3. I think that a Prestige Class works best when it is representative of an organization. The perks are specialized training (which takes the form of those cool extra abilities) recognition in the world, and access to equipment and supplies that might be hard to get.

    I don't really see a problem with codifying the organizations, their benefits, or even their requirements so long as those requirements aren't things that can be found on the character sheet. There shouldn't be a focus on specific feats, levels, or skill ranks, but instead gaining the trust of the guild and succeeding in certain trials.

    So, to become an Outrider of the Feyblood March, you might have to befriend another outrider, and then survive riding the Bloodied League without any supplies.

    To become a Knight of the Black Chalice you have to perform a deed of Strength, a deed of Honor, and a deed of Charity and then take a solemn oath on the eponymous Black Chalice.

    To join the Brotherhood of Laughing Shadows you have to find one of the Shadow Parlors, and state your intent. You will then be given a time and place to meet a Laughing Master. He will give you a mask that must be planted in the home of a specific target, and you are encouraged to steal something valuable from the target as well.

  4. This also might be a way to extend character development beyond a B/X style level limit without the attendent power inflation problems.

    It's almost like the mechanical level progression is there as training wheels to teach players how to imagine the hell out of their characters on their own.

  5. I couldn't agree more. This is a great follow up to your Artifex post. All of the previous commentators make very valid points. Make it fun for the players. Don't make it about the math and rules and structure and yadda yadda yadda...make it about advancing the story by advancing the characters. Keep an open mind and dialogue with your players outside of the game sessions. If they ask "Can I do this, learn this, etc?" as a good DM you should always be prepared to say "Sure!" They tell you where they're wanting to get to and you work it into the world somehow. If it's outlandish and they're obviously just trying to put a bigger feather in their cap, negotiate something else. Or if they really REALLY want it and will just die if they can't have it.....maybe there ought to be a very good chance that their character will die in trying to earn it.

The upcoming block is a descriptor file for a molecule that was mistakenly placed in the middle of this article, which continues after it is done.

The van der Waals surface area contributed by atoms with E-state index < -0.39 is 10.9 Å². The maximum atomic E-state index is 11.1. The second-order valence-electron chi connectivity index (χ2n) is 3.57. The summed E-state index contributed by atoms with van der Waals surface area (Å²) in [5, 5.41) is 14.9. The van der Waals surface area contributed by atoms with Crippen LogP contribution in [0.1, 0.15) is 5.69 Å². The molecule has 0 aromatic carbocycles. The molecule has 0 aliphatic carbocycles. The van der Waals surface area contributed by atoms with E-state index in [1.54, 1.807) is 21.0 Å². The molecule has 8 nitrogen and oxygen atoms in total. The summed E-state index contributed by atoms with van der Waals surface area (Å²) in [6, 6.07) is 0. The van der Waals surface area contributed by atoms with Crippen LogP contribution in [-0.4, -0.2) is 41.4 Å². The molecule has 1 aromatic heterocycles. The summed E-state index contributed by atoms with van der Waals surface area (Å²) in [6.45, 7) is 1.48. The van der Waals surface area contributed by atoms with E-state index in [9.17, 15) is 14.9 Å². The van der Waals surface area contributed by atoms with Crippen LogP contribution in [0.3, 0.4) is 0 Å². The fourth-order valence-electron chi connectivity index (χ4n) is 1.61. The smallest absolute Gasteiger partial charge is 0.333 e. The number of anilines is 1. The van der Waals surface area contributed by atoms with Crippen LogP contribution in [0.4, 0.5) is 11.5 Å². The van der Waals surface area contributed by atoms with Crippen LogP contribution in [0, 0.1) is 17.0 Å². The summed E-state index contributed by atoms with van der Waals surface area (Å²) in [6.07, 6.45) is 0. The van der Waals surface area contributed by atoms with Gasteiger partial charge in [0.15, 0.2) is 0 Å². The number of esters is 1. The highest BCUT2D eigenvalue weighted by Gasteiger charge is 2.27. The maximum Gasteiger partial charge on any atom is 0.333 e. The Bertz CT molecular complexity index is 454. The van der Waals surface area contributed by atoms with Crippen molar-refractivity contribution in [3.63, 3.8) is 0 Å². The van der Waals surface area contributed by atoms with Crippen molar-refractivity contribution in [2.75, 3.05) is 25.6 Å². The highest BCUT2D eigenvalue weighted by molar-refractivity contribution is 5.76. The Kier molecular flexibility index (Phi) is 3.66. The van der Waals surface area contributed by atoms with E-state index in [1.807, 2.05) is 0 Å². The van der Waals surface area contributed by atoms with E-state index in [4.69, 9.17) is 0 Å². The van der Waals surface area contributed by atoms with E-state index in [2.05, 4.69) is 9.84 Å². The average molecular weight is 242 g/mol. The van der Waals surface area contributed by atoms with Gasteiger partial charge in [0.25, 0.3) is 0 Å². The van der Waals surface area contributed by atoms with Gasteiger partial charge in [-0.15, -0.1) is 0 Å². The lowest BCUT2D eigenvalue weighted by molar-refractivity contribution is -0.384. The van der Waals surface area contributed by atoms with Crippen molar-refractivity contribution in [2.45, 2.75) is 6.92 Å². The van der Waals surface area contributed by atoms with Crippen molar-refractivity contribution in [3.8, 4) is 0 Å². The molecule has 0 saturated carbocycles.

6. I think prestige classes should actually mean something to the character and be worked in to the story. I usually ask my players when starting a campaign if they have an idea for a prestige class for their character. That allows me to begin to think about how to write obtaining the prestige class into the story. Prestige classes which are organizations make this even more important. A character can reasonably achieve a sharpshooter class as through practice but Purple Dragon Knight is rather specific and obtaining the class should mean something to the character and the story. I really thought this article was exceptional. It was a pleasure to spend my time reading it.

  7. The biggest problem with any customization options are that, if they're ever listed out as an exhaustive list, they beg the player to solve an optimization problem. I've come to the conclusion that "customizations" should mostly be ad-hoc so that they truly feel unique and custom to the player and don't guilt the player for not solving that optimization problem.

    This is not just true of prestige classes, but for feats too. To a lesser extent, class talents, multi-classing, equipment, etc all end up suffering the same drawback of creating optimization puzzles that are fun while they're being solved, but preempt in-game fun.